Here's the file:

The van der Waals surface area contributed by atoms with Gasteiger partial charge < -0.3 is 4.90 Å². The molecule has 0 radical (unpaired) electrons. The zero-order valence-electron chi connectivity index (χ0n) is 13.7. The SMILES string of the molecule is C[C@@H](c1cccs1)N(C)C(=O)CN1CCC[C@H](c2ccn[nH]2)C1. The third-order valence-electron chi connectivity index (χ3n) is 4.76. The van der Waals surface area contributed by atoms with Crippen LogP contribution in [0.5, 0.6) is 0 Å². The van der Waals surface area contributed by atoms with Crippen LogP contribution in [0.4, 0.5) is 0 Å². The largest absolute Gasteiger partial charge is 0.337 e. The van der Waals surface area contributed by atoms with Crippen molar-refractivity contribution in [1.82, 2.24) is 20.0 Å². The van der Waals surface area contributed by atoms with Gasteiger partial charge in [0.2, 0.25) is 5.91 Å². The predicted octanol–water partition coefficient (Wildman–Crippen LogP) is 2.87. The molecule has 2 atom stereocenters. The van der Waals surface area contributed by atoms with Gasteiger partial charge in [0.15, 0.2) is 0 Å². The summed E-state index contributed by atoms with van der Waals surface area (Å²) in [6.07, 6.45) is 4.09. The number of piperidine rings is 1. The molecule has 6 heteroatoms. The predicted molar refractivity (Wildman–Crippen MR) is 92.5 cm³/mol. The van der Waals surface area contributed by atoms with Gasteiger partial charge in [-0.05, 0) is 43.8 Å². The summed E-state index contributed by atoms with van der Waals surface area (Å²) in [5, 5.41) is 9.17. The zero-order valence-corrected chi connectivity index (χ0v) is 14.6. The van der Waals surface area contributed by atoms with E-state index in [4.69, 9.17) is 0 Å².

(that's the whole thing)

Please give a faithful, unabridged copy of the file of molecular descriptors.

The van der Waals surface area contributed by atoms with Gasteiger partial charge < -0.3 is 4.90 Å². The molecule has 0 radical (unpaired) electrons. The zero-order valence-electron chi connectivity index (χ0n) is 13.7. The SMILES string of the molecule is C[C@@H](c1cccs1)N(C)C(=O)CN1CCC[C@H](c2ccn[nH]2)C1. The third-order valence-electron chi connectivity index (χ3n) is 4.76. The van der Waals surface area contributed by atoms with Crippen LogP contribution in [0.5, 0.6) is 0 Å². The van der Waals surface area contributed by atoms with Crippen LogP contribution in [0.4, 0.5) is 0 Å². The largest absolute Gasteiger partial charge is 0.337 e. The van der Waals surface area contributed by atoms with Crippen molar-refractivity contribution in [1.82, 2.24) is 20.0 Å². The van der Waals surface area contributed by atoms with Gasteiger partial charge in [0.2, 0.25) is 5.91 Å². The predicted octanol–water partition coefficient (Wildman–Crippen LogP) is 2.87. The molecule has 2 atom stereocenters. The van der Waals surface area contributed by atoms with Gasteiger partial charge in [0.15, 0.2) is 0 Å². The summed E-state index contributed by atoms with van der Waals surface area (Å²) in [6.07, 6.45) is 4.09. The number of piperidine rings is 1. The molecule has 6 heteroatoms. The predicted molar refractivity (Wildman–Crippen MR) is 92.5 cm³/mol. The van der Waals surface area contributed by atoms with Gasteiger partial charge in [-0.05, 0) is 43.8 Å². The summed E-state index contributed by atoms with van der Waals surface area (Å²) in [5, 5.41) is 9.17. The zero-order valence-corrected chi connectivity index (χ0v) is 14.6. The van der Waals surface area contributed by atoms with E-state index in [4.69, 9.17) is 0 Å².